Methamphetamine is highly addictive. There seem to be very few people who can use it on a recreational basis and not become addicted. According to one source, 90% of those who try it once continue using.
However, not a lot of New Zealanders actually use it. In 2006, the Ministry of Health reported that methamphetamine is consumed by about 1.6% of adults - or 55,000 people. That’s 55,000 people too many - but compare that with the estimated 760,000 problem drinkers in New Zealand or the 800,000 cigarette smokers.
Despite the relatively small number of users, methamphetamine receives excessive media attention. Broadcaster Paul Holmes has been one of the main contributors to this hysteria. He began using his column in the NZ Herald to highlight its destructive influence after his daughter became involved with the drug. Former police officer turned drug educator, Mike Sabin, has also used the media to campaign for more treatment and greater efforts to reduce demand for methamphetamine. But the bulk of media stories have been about police efforts at closing down so-called meth labs - and headlines have trumpeted these stories as the ‘War on P’.
The death rate
Although methamphetamine is highly addictive and undoubtedly contributes to crime, the damage it causes pales in comparison to the social destruction caused by alcohol and tobacco. Approximately, 5,000 New Zealanders die from smoking cigarettes each year while alcohol kills about 1,000 a year. Although methamphetamine has been implicated in occasional media stories about murder, suicide and police car chases, overdose leading to death is rare - and there seems to be almost no research on the death rate.
In terms of the number of people it kills, Professor Doug Sellman from the National Addiction Centre in Christchurch says alcohol is 500 times more harmful than methamphetamine. Despite the small number of deaths, studies of public opinion show 94% believe methamphetamine causes serious harm, while only 39% think alcohol does. This is because of the way methamphetamine is portrayed in the media.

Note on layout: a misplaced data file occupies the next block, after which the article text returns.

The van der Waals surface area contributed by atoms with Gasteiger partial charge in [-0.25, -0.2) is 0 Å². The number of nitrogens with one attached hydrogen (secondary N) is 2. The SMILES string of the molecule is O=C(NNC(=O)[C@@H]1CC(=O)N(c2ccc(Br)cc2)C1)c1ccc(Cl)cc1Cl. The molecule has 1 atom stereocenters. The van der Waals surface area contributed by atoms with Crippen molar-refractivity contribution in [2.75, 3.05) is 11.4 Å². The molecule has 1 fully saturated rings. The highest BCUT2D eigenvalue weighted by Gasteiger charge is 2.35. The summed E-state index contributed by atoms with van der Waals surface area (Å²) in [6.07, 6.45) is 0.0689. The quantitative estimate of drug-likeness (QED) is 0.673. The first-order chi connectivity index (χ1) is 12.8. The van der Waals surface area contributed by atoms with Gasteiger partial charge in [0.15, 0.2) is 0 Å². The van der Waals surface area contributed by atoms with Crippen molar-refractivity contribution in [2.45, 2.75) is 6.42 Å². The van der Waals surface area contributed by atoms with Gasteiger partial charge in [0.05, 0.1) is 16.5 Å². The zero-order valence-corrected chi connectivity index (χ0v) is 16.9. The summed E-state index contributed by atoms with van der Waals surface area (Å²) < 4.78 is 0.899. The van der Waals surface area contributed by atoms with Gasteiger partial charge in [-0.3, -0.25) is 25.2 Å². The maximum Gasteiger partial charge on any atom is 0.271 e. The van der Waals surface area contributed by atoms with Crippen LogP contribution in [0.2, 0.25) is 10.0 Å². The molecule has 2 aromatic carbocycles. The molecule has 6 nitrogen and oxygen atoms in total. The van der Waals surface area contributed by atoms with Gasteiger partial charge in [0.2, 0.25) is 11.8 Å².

The political response
In it's comprehensive report on the need to reform New Zealand's liquor laws, the Law Commission recommended in 2010 that increased funding should be made available for the treatment of problem drinkers. The National Government ignored this and other key recommendations in the report.
But Prime Minister John Key did make a small financial package available for the additional treatment of methamphetamine addicts. This appears to have been the result of the media hysteria led by Sabin and Holmes, although the methamphetamine addict who burglarised John Key’s home in Parnell may have had something to do with it as well.
Whatever its motivation, National allocated $7 million a year for metham-phetamine treatment for the next three years. This was described by clinicians as a ‘drop in the bucket’ compared with the size of the country's drug and alcohol problems. The additional funding will enable only an extra 1000 people to be treated each year, which will make little difference to the treatment sector after years of under-funding and closures.
Making extra resources available to treat methamphetamine addicts ignores a fundamental reality - that alcohol is by far the most devastating drug of abuse in New Zealand. It facilitates most of the domestic violence, much of the child abuse, a third of all road deaths and half of all murders.